Black Water Sister by Zhen Cho – Book Review!


As Jessamyn packs for Malaysia, it’s not a good time to start hearing a bossy voice in her head. Broke, jobless and just graduated, she’s abandoning America to return ‘home’. But she last saw Malaysia as a toddler – and is completely unprepared for its ghosts, gods and her eccentric family’s shenanigans.

Jess soon learns her ‘voice’ belongs to Ah Ma, her late grandmother. She worshipped the Black Water Sister, a local deity. And when a business magnate dared to offend her goddess, Ah Ma swore revenge. Now she’s decided Jess will help, whether she wants to or not.

As Ah Ma blackmails Jess into compliance, Jess fights to retain control. But her irrepressible relative isn’t going to let a little thing like death stop her, when she can simply borrow Jess’s body to make mischief. As Jess is drawn ever deeper into a world of peril and family secrets, getting a job becomes the least of her worries.

My review.

I had no real expectations going into this book, but I certainly didn’t expect it to be as dark and as humorous as it was. Jessamyn Teoh may have graduated from Harvard, but that doesn’t stop her from being broke, unemployed and unable to come out to her parents, and she certainly wasn’t expecting to have to move back to Malaysia for her fathers job. Torn between familial loyalty and the need to be with her girlfriend, Jess spends her first few days constantly on the edge. Something that isn’t helped by the fact she can somehow hear her Ah Ma’s voice in her head. She quickly realises that her grandmother has possessed her, she has a score to settle, one that she needs Jess’ help for. But the more Jess gets dragged into the mythical world of Malaysia, the more her life is put on the line, because it’s not just her Grandmother who wants to use her body, an ancient God has her sights set on Jess, and before long she may find herself in a fight for her own body.

Jess was a fantastic POV to read this book from, having grown up in the US she has little insight into the Malaysian culture and mythology, meaning that we as the reader learn all about it through Jess’s experiences. She would never class herself as superstitious, assuming things like Gods were the stuff of tales, but when she starts to hear her Ah Ma’s voice she realises there may be more truth to the stories than she realises. She’s so unbelievably out of her depth in most of the situations which makes for some hilarious scenes, and also some on the darker side. She is witty, strong headed and far more resilient than she realises, but she lacks faith in herself and those around her.

The relationship between Jess and her Grandmother was hilarious, if not a little haunting in parts. Their interactions were by far my favourite parts of the book, and these scenes also gave us a deep dive into Malaysian culture and history. Her Ah Ma, having previously been a medium, knows a lot more about whats happening to Jess then she initially lets on, using blackmail and her knowledge to ensure Jess follows through with her plans, she may be dead, but she still has a score to settle, one she will use Jess for whether she is willing or not. The whole idea of having someone else take control of your body was a little scary, and I think Cho gives us the right blend of humour and darkness to make sure we understand the true depth of the situation, whilst also giving us a little levity to ensure it doesn’t get too dark.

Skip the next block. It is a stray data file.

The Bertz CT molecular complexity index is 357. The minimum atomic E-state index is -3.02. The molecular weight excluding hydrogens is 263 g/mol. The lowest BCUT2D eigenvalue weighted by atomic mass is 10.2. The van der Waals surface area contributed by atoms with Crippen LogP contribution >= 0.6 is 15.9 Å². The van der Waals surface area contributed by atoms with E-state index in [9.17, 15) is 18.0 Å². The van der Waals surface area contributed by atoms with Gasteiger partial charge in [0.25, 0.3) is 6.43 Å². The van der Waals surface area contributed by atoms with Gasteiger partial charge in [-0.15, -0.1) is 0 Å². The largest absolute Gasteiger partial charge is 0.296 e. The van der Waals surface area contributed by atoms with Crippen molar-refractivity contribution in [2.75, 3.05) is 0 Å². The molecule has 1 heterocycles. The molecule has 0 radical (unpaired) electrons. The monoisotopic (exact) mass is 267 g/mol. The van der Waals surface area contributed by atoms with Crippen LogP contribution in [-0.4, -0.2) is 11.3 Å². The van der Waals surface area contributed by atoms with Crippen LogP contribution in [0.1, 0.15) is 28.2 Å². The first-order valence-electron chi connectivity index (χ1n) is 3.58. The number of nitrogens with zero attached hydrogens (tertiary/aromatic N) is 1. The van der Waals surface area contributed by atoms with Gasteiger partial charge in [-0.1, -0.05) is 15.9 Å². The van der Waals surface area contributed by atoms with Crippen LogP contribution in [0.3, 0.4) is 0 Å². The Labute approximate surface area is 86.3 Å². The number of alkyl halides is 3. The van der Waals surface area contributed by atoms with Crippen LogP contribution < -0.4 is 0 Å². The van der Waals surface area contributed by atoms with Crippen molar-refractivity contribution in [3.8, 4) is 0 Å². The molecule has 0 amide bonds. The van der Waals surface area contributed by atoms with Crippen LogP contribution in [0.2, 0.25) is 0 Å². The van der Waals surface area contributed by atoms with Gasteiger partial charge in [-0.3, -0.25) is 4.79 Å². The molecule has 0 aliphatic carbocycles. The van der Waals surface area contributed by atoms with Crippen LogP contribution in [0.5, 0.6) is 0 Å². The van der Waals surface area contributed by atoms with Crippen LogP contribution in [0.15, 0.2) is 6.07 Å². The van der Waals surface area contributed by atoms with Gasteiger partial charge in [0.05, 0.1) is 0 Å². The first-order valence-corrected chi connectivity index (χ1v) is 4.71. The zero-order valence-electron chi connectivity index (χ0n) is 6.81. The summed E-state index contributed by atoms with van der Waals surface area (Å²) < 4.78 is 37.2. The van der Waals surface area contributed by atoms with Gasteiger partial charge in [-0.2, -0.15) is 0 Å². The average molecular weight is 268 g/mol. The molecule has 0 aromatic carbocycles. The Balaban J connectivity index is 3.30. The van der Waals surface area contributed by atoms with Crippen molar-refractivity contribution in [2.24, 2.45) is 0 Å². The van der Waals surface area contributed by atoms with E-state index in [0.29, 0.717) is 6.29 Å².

Cho’s descriptions and writing style absolutely transported me to Malaysia. I had read little to nothing about Malaysian culture and beliefs before reading this and I adored getting a deep dive not only into their mythology and culture, but their familial dynamics. We see the struggle of Jess parents, wanting a better life for their daughter but having to return to the place they left after her fathers job fell through, and how they felt they had let her down.

There are some pretty graphic and violent scenes in this book including one sexual assault towards the end, which I definitely did not expect. The story started out quite light hearted and then took a turn for the darker, and when you realise the true reason for her grandmothers return and the God’s interference you understand the need for it. There are a few well placed twists and turns throughout and Cho certainly kept me guessing as to what characters I could trust.

Overall I really enjoyed this book, it had me cackling with laughter as well a cringing away from the pages, but all in all, it was a story about the bonds of family and how, even after death they can stay with us. It was also a story about revenge and how the need for it can eclipse everything else in your life until you become a husk of the person you previously were. This may be my first book by Cho, but it certainly wont be my last.

7 replies »

  1. That’s so true; this book definitely took a dark turn, and I was surprised by that scene at the end, too. I still wonder if it was absolutely necessary for it to go that way, but it was still, overall, a surprisingly funny read.

    Liked by 1 person

Leave a Reply

Fill in your details below or click an icon to log in:

WordPress.com Logo

You are commenting using your WordPress.com account. Log Out /  Change )

Facebook photo

You are commenting using your Facebook account. Log Out /  Change )

Connecting to %s